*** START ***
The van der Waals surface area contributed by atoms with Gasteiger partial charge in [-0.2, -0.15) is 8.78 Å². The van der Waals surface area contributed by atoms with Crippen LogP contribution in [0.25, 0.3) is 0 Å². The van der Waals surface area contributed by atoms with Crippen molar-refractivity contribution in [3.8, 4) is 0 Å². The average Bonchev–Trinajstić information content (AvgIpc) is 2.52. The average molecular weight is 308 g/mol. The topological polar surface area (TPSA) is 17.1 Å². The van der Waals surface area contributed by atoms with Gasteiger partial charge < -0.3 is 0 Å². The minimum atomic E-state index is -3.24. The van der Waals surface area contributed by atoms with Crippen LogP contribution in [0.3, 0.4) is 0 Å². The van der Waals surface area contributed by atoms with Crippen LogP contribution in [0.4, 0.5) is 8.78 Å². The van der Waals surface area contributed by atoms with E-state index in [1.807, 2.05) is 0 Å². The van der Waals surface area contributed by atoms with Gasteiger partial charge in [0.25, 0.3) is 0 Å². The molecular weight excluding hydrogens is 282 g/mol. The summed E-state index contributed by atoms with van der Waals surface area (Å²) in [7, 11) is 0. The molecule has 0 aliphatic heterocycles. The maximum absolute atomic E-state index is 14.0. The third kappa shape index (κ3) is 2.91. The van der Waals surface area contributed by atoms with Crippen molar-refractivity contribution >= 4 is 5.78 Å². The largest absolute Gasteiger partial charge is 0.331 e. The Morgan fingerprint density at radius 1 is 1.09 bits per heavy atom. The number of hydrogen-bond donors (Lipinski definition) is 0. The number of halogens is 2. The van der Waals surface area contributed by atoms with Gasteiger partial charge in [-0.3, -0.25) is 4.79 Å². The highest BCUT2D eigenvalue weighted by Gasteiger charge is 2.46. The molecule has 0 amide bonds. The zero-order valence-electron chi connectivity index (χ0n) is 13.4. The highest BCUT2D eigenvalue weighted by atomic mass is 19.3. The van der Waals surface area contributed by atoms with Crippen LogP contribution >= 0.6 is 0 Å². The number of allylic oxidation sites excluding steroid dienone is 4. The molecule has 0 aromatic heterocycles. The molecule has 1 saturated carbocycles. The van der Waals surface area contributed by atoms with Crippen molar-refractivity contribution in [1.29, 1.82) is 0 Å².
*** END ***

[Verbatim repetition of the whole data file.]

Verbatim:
The van der Waals surface area contributed by atoms with Gasteiger partial charge in [-0.2, -0.15) is 8.78 Å². The van der Waals surface area contributed by atoms with Crippen LogP contribution in [0.25, 0.3) is 0 Å². The van der Waals surface area contributed by atoms with Crippen molar-refractivity contribution in [3.8, 4) is 0 Å². The average Bonchev–Trinajstić information content (AvgIpc) is 2.52. The average molecular weight is 308 g/mol. The topological polar surface area (TPSA) is 17.1 Å². The van der Waals surface area contributed by atoms with Gasteiger partial charge < -0.3 is 0 Å². The minimum atomic E-state index is -3.24. The van der Waals surface area contributed by atoms with Crippen LogP contribution in [0.3, 0.4) is 0 Å². The van der Waals surface area contributed by atoms with Crippen LogP contribution in [0.4, 0.5) is 8.78 Å². The van der Waals surface area contributed by atoms with E-state index in [1.807, 2.05) is 0 Å². The van der Waals surface area contributed by atoms with Gasteiger partial charge in [0.25, 0.3) is 0 Å². The molecular weight excluding hydrogens is 282 g/mol. The summed E-state index contributed by atoms with van der Waals surface area (Å²) in [7, 11) is 0. The molecule has 0 aliphatic heterocycles. The maximum absolute atomic E-state index is 14.0. The third kappa shape index (κ3) is 2.91. The van der Waals surface area contributed by atoms with Crippen molar-refractivity contribution >= 4 is 5.78 Å². The largest absolute Gasteiger partial charge is 0.331 e. The Morgan fingerprint density at radius 1 is 1.09 bits per heavy atom. The number of hydrogen-bond donors (Lipinski definition) is 0. The number of halogens is 2. The van der Waals surface area contributed by atoms with Gasteiger partial charge in [-0.3, -0.25) is 4.79 Å². The highest BCUT2D eigenvalue weighted by Gasteiger charge is 2.46. The molecule has 0 amide bonds. The zero-order valence-electron chi connectivity index (χ0n) is 13.4. The highest BCUT2D eigenvalue weighted by atomic mass is 19.3. The van der Waals surface area contributed by atoms with Crippen LogP contribution >= 0.6 is 0 Å². The number of allylic oxidation sites excluding steroid dienone is 4. The molecule has 0 aromatic heterocycles. The molecule has 1 saturated carbocycles. The van der Waals surface area contributed by atoms with Crippen molar-refractivity contribution in [1.29, 1.82) is 0 Å².